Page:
There’s no denying that we’re well and truly into what history might look back upon and call ‘the digital age’. We spend hours on our laptops and computers, (with even more hours on our smartphones) and rely heavily on the internet for both valuable (Google Maps, online banking) and not-so-valuable (Pokemon Go) tasks. It’s no surprise that digital health is the next big thing. But what is digital health? In this blog we’re going to explore what’s already happening in the digital health arena, the associated benefits, and what’s on the horizon for this very exciting phenomenon.
What is digital health? It’s the intersection of medicine, wireless communication and mobile devices to deliver more efficient and effective healthcare
Digital health, far from being the latest tech buzzword, is where advances in genomics and medicine meet the latest mobile devices, wireless communication and cloud computing. And it doesn’t stop there: digital healthcare is comprised of much more, which digital health strategist and social entrepreneur, Paul Sonnier, summarises in this succinct and accessible six minute video. It’s not just the tech gurus and keynote speakers of this world that are moving towards digital health as a means of improving healthcare. The NHS has sought the counsel of digital health expert, Dr Robert Wachter, on introducing technology to our healthcare system. What’s more, the NHS aims to be paperless by 2020. If this is to happen, then there’s no option but for the health service to embrace all things digital.
What is digital health from a clinician’s point of view?
The NHS has already made inroads into the field of digital health. There are hospitals using tablets to record the vital signs of patients at their bedsides, with doctors accessing this data through another device at another location. The UpToDate app allows doctors to make more accurate diagnoses by pooling their training with the most recent scientific research; while electronic prescribing digitises prescriptions and vastly cuts down on patients being prescribed the wrong drugs. What’s more, the HSCIC has changed its name to NHS Digital, and the organisation hopes that this rebranding will help “build public recognition, confidence and trust” when it comes to moving over to new technological practices within the NHS.
Patients can enjoy more attentive healthcare and save time on GP visits
It’s not just clinicians that’ll benefit from a move to a more digitised NHS. Patients in intensive care could receive round-the-clock monitoring and advice without having to go to hospital. As reported in the Financial Times, Airedale Hospital in West Yorkshire has installed equipment in 300 care homes, and in 100 homes of patients with long-term conditions, to allow them to interact with their clinicians at the press of a button. Even healthy patients can benefit from a more digital NHS. The monitoring and maintenance of health could be conducted through apps instead of annual visits to the doctor. As Simon Stevens, chief executive of the NHS, states in the FT article, “the idea of booking appointments and physically turning up to GP surgeries for routine things is an alien concept.”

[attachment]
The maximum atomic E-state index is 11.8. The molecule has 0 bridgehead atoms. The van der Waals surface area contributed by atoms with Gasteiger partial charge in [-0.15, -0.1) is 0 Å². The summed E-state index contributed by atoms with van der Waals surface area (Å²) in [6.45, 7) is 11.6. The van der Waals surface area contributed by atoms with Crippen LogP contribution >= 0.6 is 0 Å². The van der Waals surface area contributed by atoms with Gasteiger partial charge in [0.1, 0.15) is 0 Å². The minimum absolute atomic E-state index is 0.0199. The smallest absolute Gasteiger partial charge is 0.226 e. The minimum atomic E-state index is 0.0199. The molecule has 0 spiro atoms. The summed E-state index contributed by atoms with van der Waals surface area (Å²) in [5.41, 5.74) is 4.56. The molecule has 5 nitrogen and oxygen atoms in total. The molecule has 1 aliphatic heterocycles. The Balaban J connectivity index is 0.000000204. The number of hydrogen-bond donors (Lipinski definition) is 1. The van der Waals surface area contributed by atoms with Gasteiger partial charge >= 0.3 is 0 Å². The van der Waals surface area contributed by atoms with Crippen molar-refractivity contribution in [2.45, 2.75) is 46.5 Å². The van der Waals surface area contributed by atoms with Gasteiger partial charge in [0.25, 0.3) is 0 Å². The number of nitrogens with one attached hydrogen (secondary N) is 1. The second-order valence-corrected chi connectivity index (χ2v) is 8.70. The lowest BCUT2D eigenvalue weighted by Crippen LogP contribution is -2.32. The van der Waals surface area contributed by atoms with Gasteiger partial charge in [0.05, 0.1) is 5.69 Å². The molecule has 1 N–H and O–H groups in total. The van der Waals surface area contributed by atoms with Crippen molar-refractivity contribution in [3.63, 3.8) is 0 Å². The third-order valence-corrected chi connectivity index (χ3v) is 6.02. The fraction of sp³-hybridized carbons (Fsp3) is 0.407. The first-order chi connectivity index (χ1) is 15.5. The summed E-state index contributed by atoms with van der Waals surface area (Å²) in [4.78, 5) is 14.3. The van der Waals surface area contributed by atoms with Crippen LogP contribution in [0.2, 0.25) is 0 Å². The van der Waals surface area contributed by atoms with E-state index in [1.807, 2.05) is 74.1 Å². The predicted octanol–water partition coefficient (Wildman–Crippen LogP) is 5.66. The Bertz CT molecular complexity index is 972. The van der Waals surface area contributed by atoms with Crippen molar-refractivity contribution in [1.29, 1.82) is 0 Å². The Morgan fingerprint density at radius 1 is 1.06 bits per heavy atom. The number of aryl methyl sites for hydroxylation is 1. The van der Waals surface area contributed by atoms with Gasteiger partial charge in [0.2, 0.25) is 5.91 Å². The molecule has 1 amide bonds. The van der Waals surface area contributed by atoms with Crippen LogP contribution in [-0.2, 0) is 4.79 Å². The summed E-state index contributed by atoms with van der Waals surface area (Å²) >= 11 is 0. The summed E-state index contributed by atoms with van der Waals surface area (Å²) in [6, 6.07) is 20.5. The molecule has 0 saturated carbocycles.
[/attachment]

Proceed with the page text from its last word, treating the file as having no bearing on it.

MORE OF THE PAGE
Educating both staff and patients is essential if digital health is to be embraced quickly
Digital health might bring countless benefits to the delivery of healthcare in the UK, but there are still hurdles to overcome. Both patients and NHS workers need to be persuaded of the benefits of moving away from processes that have become familiar. For example, patients must be reassured that their healthcare data is kept secure and anonymous. And even once digitised healthcare records are created, these need to be “tried and redesigned several times in a sometimes painful process before the full benefits are realised,” writes Candice Imison, director of policy at Nuffield Trust, in The Guardian.
The technology and devices that make digital health possible need their own management strategy
In the same article, Imison quotes Dr Wachter: “You need two keys to unlock this … one of them is that the work needs to be reimagined … the second is the adoption of technology.” One of the most important parts of a digital health system is hardware – mobile devices like tablets and laptops can be used to amass and access the vital data that will help clinicians deliver better healthcare and help patients monitor their own health. Once this technology has been adopted (it already has been in some hospitals) there needs to be a dedicated strategy to store and maintain these devices.
Still want a longer answer to the question, ‘what is digital health’? Then download our guide about what goes into creating a mobile device management strategy (MDM): Mobile Device Management in the NHS: What you need to know.
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